Applied Microbiology and Biotechnology

, Volume 43, Issue 4, pp 667–674

Direct isolation of functional genes encoding cellulases from the microbial consortia in a thermophilic, anaerobic digester maintained on lignocellulose

Authors

  • F. G. Healy
    • Department of Microbiology and Cell ScienceUniversity of Florida
  • R. M. Ray
    • Department of Microbiology and Cell ScienceUniversity of Florida
  • H. C. Aldrich
    • Department of Microbiology and Cell ScienceUniversity of Florida
  • A. C. Wilkie
    • Soil and Water Science DepartmentUniversity of Florida
  • L. O. Ingram
    • Department of Microbiology and Cell ScienceUniversity of Florida
  • K. T. Shanmugam
    • Department of Microbiology and Cell ScienceUniversity of Florida
Original Paper

DOI: 10.1007/BF00164771

Cite this article as:
Healy, F.G., Ray, R.M., Aldrich, H.C. et al. Appl Microbiol Biotechnol (1995) 43: 667. doi:10.1007/BF00164771

Abstract

Gene libraries (“zoolibraries”) were constructed in Escherichia coli using DNA isolated from the mixed liquor of thermophilic, anaerobic digesters, which were in continuous operation with lignocellulosic feedstocks for over 10 years. Clones expressing cellulase and xylosidase were readily recovered from these libraries. Four clones that hydrolyzed carboxymethylcellulose and methylumbelliferyl-β-d-cellobiopyranoside were characterized. All four cellulases exhibited temperature optima (60–65° C) and pH optima (pH 6–7) in accordance with conditions of the enrichment. The DNA sequence of the insert in one clone (plasmid pFGH1) was determined. This plasmid encoded an endoglucanase (celA) and part of a putative β-glucosidase (celB), both of which were distinctly different from all previously reported homologues. CelA protein shared limited homology with members of the A3 subfamily of cellulases, being similar to endoglucanase C from Clostridium thermocellum (40% identity). The N-terminal part of CelB protein was most similar to β-glucosidase from Pseudomonas fluorescens subsp. cellulosa (28% homology). The use of zoolibraries constructed from natural or laboratory enrichment cultures offers the potential to discover many new enzymes for biotechnological applications.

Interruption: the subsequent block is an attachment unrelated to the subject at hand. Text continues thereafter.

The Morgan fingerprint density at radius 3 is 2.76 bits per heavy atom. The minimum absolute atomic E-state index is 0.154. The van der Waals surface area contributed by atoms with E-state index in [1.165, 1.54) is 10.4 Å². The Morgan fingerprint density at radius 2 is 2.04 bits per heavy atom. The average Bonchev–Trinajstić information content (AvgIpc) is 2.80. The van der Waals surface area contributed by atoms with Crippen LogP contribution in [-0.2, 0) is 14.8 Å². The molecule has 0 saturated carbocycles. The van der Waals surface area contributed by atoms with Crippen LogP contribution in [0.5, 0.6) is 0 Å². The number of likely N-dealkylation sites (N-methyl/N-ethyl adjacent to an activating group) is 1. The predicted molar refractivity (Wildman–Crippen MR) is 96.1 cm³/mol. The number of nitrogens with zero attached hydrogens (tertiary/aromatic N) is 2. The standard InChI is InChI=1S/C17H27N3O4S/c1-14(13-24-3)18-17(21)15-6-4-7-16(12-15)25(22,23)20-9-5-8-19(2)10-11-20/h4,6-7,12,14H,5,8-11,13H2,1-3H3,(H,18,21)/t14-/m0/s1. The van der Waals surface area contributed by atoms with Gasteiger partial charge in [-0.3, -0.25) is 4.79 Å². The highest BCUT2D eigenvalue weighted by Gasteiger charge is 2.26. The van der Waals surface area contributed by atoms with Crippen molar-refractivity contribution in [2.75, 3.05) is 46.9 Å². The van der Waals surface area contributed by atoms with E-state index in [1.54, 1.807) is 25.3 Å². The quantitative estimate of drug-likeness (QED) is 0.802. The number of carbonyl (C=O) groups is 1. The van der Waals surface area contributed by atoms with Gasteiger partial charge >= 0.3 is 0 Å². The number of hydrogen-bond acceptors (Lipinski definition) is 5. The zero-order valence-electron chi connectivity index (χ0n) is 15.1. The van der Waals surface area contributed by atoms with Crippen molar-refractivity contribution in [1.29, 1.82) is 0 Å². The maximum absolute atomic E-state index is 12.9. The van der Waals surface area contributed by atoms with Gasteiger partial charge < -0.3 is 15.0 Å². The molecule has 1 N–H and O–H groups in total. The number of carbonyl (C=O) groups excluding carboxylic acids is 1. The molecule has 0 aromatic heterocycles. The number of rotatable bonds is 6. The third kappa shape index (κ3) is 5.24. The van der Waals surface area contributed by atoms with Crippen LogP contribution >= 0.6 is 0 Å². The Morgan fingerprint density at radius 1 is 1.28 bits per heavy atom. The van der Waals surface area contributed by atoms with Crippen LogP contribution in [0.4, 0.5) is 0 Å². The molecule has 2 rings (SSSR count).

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Copyright information

© Springer-Verlag 1995